On Climate Change, Attribution & a Shiny New Bow

If you thought assigning attribution of individual weather disasters to global climate change was tricky business, imagine trying to establish a causal link between specific ecological problems and global warming.

In this commentary in Nature Climate Change, ecologist Camille Parmesan and her co-authors suggest not going there. It’s not that they think global warming doesn’t adversely affect the biological world; it’s just that it’s too difficult to quantify the measurable impact at an individual species level. The authors assert that there is

a complex interplay among habitat destruction, land-use change, exploitation and pollution, in addition to climate change. The emerging view is that interactions among drivers of change are the norm. For example, after a warming event, corals in overfished areas recovered more poorly from bleaching than those with intact food webs. Effects of habitat fragmentation also interact with those of climate change. Northwards expansion of the speckled wood butterfly (Pararge aegeria) in Great Britain progressed rapidly where barriers were minimal, but was hampered in regions where agriculture had rendered woodland habitat patches too scattered for individuals to find.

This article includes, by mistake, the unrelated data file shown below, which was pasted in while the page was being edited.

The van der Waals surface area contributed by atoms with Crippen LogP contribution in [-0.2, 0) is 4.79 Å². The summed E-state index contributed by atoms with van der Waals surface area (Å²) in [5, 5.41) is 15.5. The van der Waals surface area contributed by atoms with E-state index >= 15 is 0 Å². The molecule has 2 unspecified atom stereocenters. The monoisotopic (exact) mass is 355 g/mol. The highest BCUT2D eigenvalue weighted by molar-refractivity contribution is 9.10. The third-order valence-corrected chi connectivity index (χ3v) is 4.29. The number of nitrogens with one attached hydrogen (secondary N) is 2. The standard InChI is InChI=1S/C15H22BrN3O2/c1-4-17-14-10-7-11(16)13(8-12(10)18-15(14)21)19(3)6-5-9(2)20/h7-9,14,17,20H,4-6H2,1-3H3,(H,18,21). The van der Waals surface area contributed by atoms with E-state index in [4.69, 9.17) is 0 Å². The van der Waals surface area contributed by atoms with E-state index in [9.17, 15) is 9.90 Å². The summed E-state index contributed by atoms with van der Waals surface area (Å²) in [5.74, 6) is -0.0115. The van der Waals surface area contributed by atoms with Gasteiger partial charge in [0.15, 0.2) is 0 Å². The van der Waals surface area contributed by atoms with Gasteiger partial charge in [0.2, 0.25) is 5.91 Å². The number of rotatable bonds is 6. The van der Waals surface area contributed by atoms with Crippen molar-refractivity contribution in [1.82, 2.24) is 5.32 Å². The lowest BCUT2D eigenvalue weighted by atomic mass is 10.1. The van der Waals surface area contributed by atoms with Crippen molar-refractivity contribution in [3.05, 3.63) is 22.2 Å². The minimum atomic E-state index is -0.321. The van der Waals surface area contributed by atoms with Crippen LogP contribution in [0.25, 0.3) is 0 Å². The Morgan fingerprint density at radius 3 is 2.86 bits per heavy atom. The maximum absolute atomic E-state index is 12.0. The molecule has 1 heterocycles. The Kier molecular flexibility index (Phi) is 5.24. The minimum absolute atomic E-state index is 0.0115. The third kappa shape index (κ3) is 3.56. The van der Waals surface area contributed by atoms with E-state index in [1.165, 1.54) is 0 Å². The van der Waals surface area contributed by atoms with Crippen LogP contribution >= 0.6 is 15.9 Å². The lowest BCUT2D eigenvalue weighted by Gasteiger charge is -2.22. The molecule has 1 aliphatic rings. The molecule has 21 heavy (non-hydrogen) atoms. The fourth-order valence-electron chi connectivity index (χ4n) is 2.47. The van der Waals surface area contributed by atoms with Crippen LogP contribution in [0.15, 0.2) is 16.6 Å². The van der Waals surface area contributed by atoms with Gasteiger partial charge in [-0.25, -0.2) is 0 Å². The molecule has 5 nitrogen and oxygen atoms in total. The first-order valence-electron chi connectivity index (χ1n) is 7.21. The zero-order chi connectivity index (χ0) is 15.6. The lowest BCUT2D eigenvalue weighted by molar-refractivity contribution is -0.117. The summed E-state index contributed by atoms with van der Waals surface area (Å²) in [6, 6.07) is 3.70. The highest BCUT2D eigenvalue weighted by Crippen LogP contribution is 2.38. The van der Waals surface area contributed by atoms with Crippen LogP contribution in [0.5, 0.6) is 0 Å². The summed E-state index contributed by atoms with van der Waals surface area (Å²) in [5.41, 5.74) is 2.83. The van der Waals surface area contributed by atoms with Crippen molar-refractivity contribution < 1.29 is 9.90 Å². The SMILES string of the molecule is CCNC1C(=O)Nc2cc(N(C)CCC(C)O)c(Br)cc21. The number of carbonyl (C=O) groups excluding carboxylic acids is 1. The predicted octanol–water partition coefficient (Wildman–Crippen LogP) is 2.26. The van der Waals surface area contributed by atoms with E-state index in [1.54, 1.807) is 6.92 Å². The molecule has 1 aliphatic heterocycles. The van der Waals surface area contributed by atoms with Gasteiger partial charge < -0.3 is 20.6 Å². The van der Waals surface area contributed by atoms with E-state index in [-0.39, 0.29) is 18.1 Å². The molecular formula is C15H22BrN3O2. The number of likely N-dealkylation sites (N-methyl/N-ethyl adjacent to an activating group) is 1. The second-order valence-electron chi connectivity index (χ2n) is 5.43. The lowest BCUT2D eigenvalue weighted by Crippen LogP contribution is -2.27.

At a time when ecological problems are increasingly framed and discussed in the context of climate change, Parmesan and her coauthors are going against the grain with this rebuke (my emphasis):